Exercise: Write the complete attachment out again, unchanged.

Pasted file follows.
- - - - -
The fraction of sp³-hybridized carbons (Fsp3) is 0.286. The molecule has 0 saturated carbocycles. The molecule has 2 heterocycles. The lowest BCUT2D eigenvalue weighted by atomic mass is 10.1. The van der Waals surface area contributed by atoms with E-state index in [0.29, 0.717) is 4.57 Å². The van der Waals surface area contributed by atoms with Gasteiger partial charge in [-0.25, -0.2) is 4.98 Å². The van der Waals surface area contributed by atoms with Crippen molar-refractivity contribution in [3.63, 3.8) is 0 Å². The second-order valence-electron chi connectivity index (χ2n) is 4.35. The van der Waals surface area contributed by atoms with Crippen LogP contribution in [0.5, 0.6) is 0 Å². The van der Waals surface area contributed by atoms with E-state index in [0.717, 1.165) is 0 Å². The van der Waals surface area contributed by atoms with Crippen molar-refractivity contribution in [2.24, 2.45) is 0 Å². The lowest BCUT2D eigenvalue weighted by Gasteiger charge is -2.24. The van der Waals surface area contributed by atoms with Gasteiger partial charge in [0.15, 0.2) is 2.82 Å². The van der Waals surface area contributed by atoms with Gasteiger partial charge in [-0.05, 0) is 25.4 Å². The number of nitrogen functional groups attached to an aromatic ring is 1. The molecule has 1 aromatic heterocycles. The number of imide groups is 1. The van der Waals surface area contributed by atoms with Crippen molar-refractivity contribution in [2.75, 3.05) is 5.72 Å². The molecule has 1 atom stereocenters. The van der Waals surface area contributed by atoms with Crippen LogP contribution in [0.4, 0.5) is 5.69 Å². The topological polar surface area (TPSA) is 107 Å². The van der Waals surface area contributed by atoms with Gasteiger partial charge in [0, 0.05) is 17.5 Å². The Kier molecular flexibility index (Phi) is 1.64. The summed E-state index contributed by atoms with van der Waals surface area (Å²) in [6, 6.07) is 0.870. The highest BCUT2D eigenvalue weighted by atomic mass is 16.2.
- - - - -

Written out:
The fraction of sp³-hybridized carbons (Fsp3) is 0.286. The molecule has 0 saturated carbocycles. The molecule has 2 heterocycles. The lowest BCUT2D eigenvalue weighted by atomic mass is 10.1. The van der Waals surface area contributed by atoms with E-state index in [0.29, 0.717) is 4.57 Å². The van der Waals surface area contributed by atoms with Gasteiger partial charge in [-0.25, -0.2) is 4.98 Å². The van der Waals surface area contributed by atoms with Crippen molar-refractivity contribution in [3.63, 3.8) is 0 Å². The second-order valence-electron chi connectivity index (χ2n) is 4.35. The van der Waals surface area contributed by atoms with Crippen LogP contribution in [0.5, 0.6) is 0 Å². The van der Waals surface area contributed by atoms with E-state index in [0.717, 1.165) is 0 Å². The van der Waals surface area contributed by atoms with Crippen molar-refractivity contribution in [2.24, 2.45) is 0 Å². The lowest BCUT2D eigenvalue weighted by Gasteiger charge is -2.24. The van der Waals surface area contributed by atoms with Gasteiger partial charge in [0.15, 0.2) is 2.82 Å². The van der Waals surface area contributed by atoms with Gasteiger partial charge in [-0.05, 0) is 25.4 Å². The number of nitrogen functional groups attached to an aromatic ring is 1. The molecule has 1 aromatic heterocycles. The number of imide groups is 1. The van der Waals surface area contributed by atoms with Crippen molar-refractivity contribution in [2.75, 3.05) is 5.72 Å². The molecule has 1 atom stereocenters. The van der Waals surface area contributed by atoms with Crippen LogP contribution in [0.4, 0.5) is 5.69 Å². The topological polar surface area (TPSA) is 107 Å². The van der Waals surface area contributed by atoms with Gasteiger partial charge in [0, 0.05) is 17.5 Å². The Kier molecular flexibility index (Phi) is 1.64. The summed E-state index contributed by atoms with van der Waals surface area (Å²) in [6, 6.07) is 0.870. The highest BCUT2D eigenvalue weighted by atomic mass is 16.2.